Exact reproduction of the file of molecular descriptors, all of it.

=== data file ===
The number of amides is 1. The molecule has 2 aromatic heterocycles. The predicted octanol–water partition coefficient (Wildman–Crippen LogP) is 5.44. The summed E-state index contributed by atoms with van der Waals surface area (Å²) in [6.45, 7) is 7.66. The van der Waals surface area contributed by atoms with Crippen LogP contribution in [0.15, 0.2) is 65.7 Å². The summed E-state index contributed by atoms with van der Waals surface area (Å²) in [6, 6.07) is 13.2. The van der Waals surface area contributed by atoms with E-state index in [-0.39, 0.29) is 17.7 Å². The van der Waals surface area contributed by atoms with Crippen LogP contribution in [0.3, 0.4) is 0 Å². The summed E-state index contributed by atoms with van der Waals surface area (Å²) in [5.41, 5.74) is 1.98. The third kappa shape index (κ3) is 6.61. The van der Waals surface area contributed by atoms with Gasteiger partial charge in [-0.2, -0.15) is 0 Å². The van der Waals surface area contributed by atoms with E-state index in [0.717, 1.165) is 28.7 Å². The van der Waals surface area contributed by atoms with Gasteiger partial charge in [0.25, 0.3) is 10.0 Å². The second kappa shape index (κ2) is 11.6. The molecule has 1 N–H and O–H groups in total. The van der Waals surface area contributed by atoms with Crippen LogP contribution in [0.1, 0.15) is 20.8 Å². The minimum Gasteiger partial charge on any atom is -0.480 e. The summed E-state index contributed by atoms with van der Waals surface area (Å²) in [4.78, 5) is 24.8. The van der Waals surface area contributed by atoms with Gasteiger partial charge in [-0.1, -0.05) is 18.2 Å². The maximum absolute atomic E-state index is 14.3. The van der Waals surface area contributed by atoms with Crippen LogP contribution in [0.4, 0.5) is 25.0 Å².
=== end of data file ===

The number of amides is 1. The molecule has 2 aromatic heterocycles. The predicted octanol–water partition coefficient (Wildman–Crippen LogP) is 5.44. The summed E-state index contributed by atoms with van der Waals surface area (Å²) in [6.45, 7) is 7.66. The van der Waals surface area contributed by atoms with Crippen LogP contribution in [0.15, 0.2) is 65.7 Å². The summed E-state index contributed by atoms with van der Waals surface area (Å²) in [6, 6.07) is 13.2. The van der Waals surface area contributed by atoms with E-state index in [-0.39, 0.29) is 17.7 Å². The van der Waals surface area contributed by atoms with Crippen LogP contribution in [0.3, 0.4) is 0 Å². The summed E-state index contributed by atoms with van der Waals surface area (Å²) in [5.41, 5.74) is 1.98. The third kappa shape index (κ3) is 6.61. The van der Waals surface area contributed by atoms with Gasteiger partial charge in [-0.2, -0.15) is 0 Å². The van der Waals surface area contributed by atoms with E-state index in [0.717, 1.165) is 28.7 Å². The van der Waals surface area contributed by atoms with Gasteiger partial charge in [0.25, 0.3) is 10.0 Å². The second kappa shape index (κ2) is 11.6. The molecule has 1 N–H and O–H groups in total. The van der Waals surface area contributed by atoms with Crippen LogP contribution in [0.1, 0.15) is 20.8 Å². The minimum Gasteiger partial charge on any atom is -0.480 e. The summed E-state index contributed by atoms with van der Waals surface area (Å²) in [4.78, 5) is 24.8. The van der Waals surface area contributed by atoms with Gasteiger partial charge in [-0.1, -0.05) is 18.2 Å². The maximum absolute atomic E-state index is 14.3. The van der Waals surface area contributed by atoms with Crippen LogP contribution in [0.4, 0.5) is 25.0 Å².